Thursday, January 23rd 2020

Pure 12V PSU Standard, Named ATX12VO, Debuts Later This Year

Back at CES, at the FSP booth, we spied an inconspicuous-looking PSU with a curious 10-pin connector in place of the 24-pin ATX. The FSP500-30AKB turned out to be the first public exhibit of a the pure 12-Volt PC power supply standard being pushed by Intel, which is called "ATX12VO," which abbreviates Advanced Technology eXtended 12-Volt Only. According to the specification, the PSU only puts out +12 V and 12 Vsb voltage domains, and does away with the 5 V, 5 Vsb, and 3.3 V domains. This greatly simplifies the design of PSUs, as PCs of today don't use too many power-hungry 5 V or 3.3 V devices (such as half-a-dozen mechanical hard drives). The PC will still need 5 V for interfaces such as USB, but VRM on the motherboard will be responsible for DC-to-DC switching of 12 V to those lower-voltage domains. It's also likely that the motherboard will now put out a handful SATA power connectors.

Intel could debut ATX12VO within 2020 via its next-generation desktop platform, which features a 10-pin connector instead of 24-pin. It remains to be seen if the company could help the transition from current PSUs to the new standard by having its motherboard partners include a 24-pin to 10-pin adapter of some sort. In addition to the 10-pin connector, ATX12VO PSUs will put out two other purely-12 V connector types: 8-pin/4+4 pin EPS and 6+2 pin PCIe power. The EPS connector powers the CPU VRM, while the PCIe connector powers add-on cards, such as graphics cards. 4-pin Molex connectors could also be put out, but those will only feature 12 V pins (the 5 V pins will be absent).
Source: CustomPC
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102 Comments on Pure 12V PSU Standard, Named ATX12VO, Debuts Later This Year

#1
IceShroom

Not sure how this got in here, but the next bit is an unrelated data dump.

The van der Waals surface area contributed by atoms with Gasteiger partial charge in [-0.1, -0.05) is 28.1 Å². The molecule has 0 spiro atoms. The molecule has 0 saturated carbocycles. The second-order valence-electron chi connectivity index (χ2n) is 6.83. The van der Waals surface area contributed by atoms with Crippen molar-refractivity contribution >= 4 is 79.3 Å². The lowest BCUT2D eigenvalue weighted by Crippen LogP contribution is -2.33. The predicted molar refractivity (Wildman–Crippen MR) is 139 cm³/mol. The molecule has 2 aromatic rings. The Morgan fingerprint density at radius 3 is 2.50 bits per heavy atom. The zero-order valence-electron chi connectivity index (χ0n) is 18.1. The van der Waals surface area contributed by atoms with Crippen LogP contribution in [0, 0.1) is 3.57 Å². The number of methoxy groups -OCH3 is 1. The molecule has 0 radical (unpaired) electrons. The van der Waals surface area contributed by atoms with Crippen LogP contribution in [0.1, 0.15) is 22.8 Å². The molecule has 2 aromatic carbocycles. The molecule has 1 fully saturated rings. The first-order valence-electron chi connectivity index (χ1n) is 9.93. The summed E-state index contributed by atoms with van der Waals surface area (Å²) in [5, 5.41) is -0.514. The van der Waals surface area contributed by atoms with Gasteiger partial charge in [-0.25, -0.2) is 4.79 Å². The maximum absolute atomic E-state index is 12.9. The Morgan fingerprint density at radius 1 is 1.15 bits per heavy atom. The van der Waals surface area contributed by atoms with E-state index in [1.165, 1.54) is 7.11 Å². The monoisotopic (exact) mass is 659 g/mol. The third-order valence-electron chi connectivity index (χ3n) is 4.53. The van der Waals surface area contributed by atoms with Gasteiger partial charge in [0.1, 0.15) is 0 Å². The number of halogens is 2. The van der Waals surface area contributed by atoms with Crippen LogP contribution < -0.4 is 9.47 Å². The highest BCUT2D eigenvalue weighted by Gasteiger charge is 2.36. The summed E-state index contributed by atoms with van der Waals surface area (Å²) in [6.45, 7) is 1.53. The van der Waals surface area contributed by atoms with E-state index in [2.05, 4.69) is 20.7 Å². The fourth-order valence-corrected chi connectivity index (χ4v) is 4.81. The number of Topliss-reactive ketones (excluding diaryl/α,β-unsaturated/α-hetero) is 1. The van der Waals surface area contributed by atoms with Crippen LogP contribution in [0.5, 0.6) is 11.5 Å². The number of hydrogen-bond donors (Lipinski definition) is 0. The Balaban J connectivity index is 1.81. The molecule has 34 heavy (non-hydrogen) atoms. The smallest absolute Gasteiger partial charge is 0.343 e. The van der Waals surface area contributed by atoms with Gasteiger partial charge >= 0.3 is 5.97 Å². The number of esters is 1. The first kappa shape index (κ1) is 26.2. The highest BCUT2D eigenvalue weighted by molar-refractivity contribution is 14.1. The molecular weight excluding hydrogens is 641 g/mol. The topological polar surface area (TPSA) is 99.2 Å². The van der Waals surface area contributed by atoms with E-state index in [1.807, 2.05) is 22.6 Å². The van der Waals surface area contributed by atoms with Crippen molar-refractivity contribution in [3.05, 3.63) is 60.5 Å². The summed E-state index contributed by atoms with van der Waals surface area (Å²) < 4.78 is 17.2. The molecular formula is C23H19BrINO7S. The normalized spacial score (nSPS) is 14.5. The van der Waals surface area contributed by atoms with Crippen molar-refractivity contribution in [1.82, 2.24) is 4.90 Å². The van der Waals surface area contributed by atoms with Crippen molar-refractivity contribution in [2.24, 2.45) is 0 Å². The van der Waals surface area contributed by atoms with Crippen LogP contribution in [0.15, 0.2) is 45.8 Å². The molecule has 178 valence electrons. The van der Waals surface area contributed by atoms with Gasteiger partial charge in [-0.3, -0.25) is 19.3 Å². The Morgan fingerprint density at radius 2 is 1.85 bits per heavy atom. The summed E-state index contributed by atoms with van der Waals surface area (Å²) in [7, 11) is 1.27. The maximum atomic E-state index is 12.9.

Still only 2 12V line just like the current specs?? Then why bother to change it.:mad:
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#2
sutyi
Whats the point of this from a non OEM point of view?
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#3
laszlo
following the logic if current one is a 24 pin connector this new one is a 10 pin connector not 5 ...
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#4
agent_x007
So... they plan to power old devices that use 3,3V and 5V from motherboard directly when cross-compatible devices are a thing ?

Also, what about 5VSTB ?
Does it change to 12VSTB ?

Making simpler PSUs = making more complicated MBs.
This probably MAY work in OEM, but that would forced them to make seperate PSUs for Intel and Ryzen platforms, which isn't cost effective.
This idea is dead before even arriving at this point.
Posted on Reply
#5
btarunr
Editor & Senior Moderator
agent_x007
So... they plan to power old devices that use 3,3V and 5V from motherboard directly when cross-compatible devices are a thing ?

Also, what about 5VSTB ?
Does it change to 12VSTB ?

Making simpler PSUs = making more complicated MBs.
This probably MAY work in OEM, but that would forced them to make seperate CPUs for Intel and Ryzen platforms, which isn't cost effective.
This idea is dead before even arriving at this point.
TBH, ATX12VO isn't much different as a concept from SFF motherboards that have 2-pin DC jacks that run to external power-bricks.
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#6
JalleR
funny the other day i was looking at a 750Watt Server PSU and thinking wow that is small for its output. and it was only 12V :) sooo we could get psu's that are a lot smaller
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#7